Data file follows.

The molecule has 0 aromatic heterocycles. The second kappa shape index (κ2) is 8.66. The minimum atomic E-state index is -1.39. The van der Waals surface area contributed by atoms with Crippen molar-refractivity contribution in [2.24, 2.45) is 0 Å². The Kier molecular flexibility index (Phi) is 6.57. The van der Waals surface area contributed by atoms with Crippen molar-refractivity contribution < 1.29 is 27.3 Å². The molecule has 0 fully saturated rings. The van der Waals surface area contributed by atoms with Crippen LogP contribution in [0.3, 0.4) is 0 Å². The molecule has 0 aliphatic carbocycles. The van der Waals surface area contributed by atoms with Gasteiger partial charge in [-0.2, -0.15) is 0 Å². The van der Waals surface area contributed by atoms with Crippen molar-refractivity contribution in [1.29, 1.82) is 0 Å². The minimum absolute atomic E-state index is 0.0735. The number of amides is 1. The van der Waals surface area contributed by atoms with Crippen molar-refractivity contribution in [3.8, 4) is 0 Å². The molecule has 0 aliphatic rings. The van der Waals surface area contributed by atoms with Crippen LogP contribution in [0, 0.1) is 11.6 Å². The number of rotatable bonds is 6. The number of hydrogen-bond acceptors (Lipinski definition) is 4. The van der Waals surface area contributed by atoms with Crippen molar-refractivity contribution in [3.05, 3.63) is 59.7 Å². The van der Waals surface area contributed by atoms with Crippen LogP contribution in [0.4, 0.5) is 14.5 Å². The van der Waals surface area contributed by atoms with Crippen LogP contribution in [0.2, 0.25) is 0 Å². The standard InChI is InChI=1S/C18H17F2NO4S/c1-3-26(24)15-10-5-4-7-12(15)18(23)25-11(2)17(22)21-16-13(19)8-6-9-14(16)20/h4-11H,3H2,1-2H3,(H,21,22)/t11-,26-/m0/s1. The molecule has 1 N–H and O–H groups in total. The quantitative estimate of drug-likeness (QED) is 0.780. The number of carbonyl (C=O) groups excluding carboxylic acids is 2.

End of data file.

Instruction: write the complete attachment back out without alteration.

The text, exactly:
The molecule has 0 aromatic heterocycles. The second kappa shape index (κ2) is 8.66. The minimum atomic E-state index is -1.39. The van der Waals surface area contributed by atoms with Crippen molar-refractivity contribution in [2.24, 2.45) is 0 Å². The Kier molecular flexibility index (Phi) is 6.57. The van der Waals surface area contributed by atoms with Crippen molar-refractivity contribution < 1.29 is 27.3 Å². The molecule has 0 fully saturated rings. The van der Waals surface area contributed by atoms with Crippen LogP contribution in [0.3, 0.4) is 0 Å². The molecule has 0 aliphatic carbocycles. The van der Waals surface area contributed by atoms with Gasteiger partial charge in [-0.2, -0.15) is 0 Å². The van der Waals surface area contributed by atoms with Crippen molar-refractivity contribution in [1.29, 1.82) is 0 Å². The minimum absolute atomic E-state index is 0.0735. The number of amides is 1. The van der Waals surface area contributed by atoms with Crippen molar-refractivity contribution in [3.8, 4) is 0 Å². The molecule has 0 aliphatic rings. The van der Waals surface area contributed by atoms with Crippen LogP contribution in [0, 0.1) is 11.6 Å². The number of rotatable bonds is 6. The number of hydrogen-bond acceptors (Lipinski definition) is 4. The van der Waals surface area contributed by atoms with Crippen molar-refractivity contribution in [3.05, 3.63) is 59.7 Å². The van der Waals surface area contributed by atoms with Crippen LogP contribution in [0.4, 0.5) is 14.5 Å². The van der Waals surface area contributed by atoms with Crippen LogP contribution in [0.2, 0.25) is 0 Å². The standard InChI is InChI=1S/C18H17F2NO4S/c1-3-26(24)15-10-5-4-7-12(15)18(23)25-11(2)17(22)21-16-13(19)8-6-9-14(16)20/h4-11H,3H2,1-2H3,(H,21,22)/t11-,26-/m0/s1. The molecule has 1 N–H and O–H groups in total. The quantitative estimate of drug-likeness (QED) is 0.780. The number of carbonyl (C=O) groups excluding carboxylic acids is 2.